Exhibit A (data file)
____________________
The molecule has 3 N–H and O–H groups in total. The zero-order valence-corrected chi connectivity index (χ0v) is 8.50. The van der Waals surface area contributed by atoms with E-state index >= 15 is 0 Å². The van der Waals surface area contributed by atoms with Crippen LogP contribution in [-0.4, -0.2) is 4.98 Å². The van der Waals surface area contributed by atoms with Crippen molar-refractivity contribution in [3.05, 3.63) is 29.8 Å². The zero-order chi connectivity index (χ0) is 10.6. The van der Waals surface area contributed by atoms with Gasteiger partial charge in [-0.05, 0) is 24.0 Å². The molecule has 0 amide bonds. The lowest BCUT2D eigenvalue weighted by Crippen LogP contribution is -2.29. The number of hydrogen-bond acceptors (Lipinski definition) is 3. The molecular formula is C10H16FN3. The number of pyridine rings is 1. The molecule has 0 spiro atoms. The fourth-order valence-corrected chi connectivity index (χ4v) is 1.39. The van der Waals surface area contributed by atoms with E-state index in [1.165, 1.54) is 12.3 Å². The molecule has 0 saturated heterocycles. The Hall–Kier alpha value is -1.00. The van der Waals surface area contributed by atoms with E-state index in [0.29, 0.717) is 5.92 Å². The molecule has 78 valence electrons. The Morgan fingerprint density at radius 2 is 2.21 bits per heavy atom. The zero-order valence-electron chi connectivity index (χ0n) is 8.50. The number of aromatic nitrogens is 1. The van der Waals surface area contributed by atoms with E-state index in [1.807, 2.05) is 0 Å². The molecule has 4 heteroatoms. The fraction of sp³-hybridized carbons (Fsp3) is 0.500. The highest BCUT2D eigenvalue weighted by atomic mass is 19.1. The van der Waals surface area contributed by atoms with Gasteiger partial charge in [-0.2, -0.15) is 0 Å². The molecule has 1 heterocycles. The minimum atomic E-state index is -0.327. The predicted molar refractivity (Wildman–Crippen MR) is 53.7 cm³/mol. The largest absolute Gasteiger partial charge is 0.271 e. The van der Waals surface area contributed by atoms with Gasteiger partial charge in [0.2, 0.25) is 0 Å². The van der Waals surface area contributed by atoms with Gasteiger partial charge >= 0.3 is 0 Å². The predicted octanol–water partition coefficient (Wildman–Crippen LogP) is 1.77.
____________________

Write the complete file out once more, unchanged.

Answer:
The molecule has 3 N–H and O–H groups in total. The zero-order valence-corrected chi connectivity index (χ0v) is 8.50. The van der Waals surface area contributed by atoms with E-state index >= 15 is 0 Å². The van der Waals surface area contributed by atoms with Crippen LogP contribution in [-0.4, -0.2) is 4.98 Å². The van der Waals surface area contributed by atoms with Crippen molar-refractivity contribution in [3.05, 3.63) is 29.8 Å². The zero-order chi connectivity index (χ0) is 10.6. The van der Waals surface area contributed by atoms with Gasteiger partial charge in [-0.05, 0) is 24.0 Å². The molecule has 0 amide bonds. The lowest BCUT2D eigenvalue weighted by Crippen LogP contribution is -2.29. The number of hydrogen-bond acceptors (Lipinski definition) is 3. The molecular formula is C10H16FN3. The number of pyridine rings is 1. The molecule has 0 spiro atoms. The fourth-order valence-corrected chi connectivity index (χ4v) is 1.39. The van der Waals surface area contributed by atoms with E-state index in [1.165, 1.54) is 12.3 Å². The molecule has 0 saturated heterocycles. The Hall–Kier alpha value is -1.00. The van der Waals surface area contributed by atoms with E-state index in [0.29, 0.717) is 5.92 Å². The molecule has 78 valence electrons. The Morgan fingerprint density at radius 2 is 2.21 bits per heavy atom. The zero-order valence-electron chi connectivity index (χ0n) is 8.50. The number of aromatic nitrogens is 1. The van der Waals surface area contributed by atoms with E-state index in [1.807, 2.05) is 0 Å². The molecule has 4 heteroatoms. The fraction of sp³-hybridized carbons (Fsp3) is 0.500. The highest BCUT2D eigenvalue weighted by atomic mass is 19.1. The van der Waals surface area contributed by atoms with Gasteiger partial charge in [-0.2, -0.15) is 0 Å². The molecule has 1 heterocycles. The minimum atomic E-state index is -0.327. The predicted molar refractivity (Wildman–Crippen MR) is 53.7 cm³/mol. The largest absolute Gasteiger partial charge is 0.271 e. The van der Waals surface area contributed by atoms with Gasteiger partial charge in [0.2, 0.25) is 0 Å². The van der Waals surface area contributed by atoms with Gasteiger partial charge >= 0.3 is 0 Å². The predicted octanol–water partition coefficient (Wildman–Crippen LogP) is 1.77.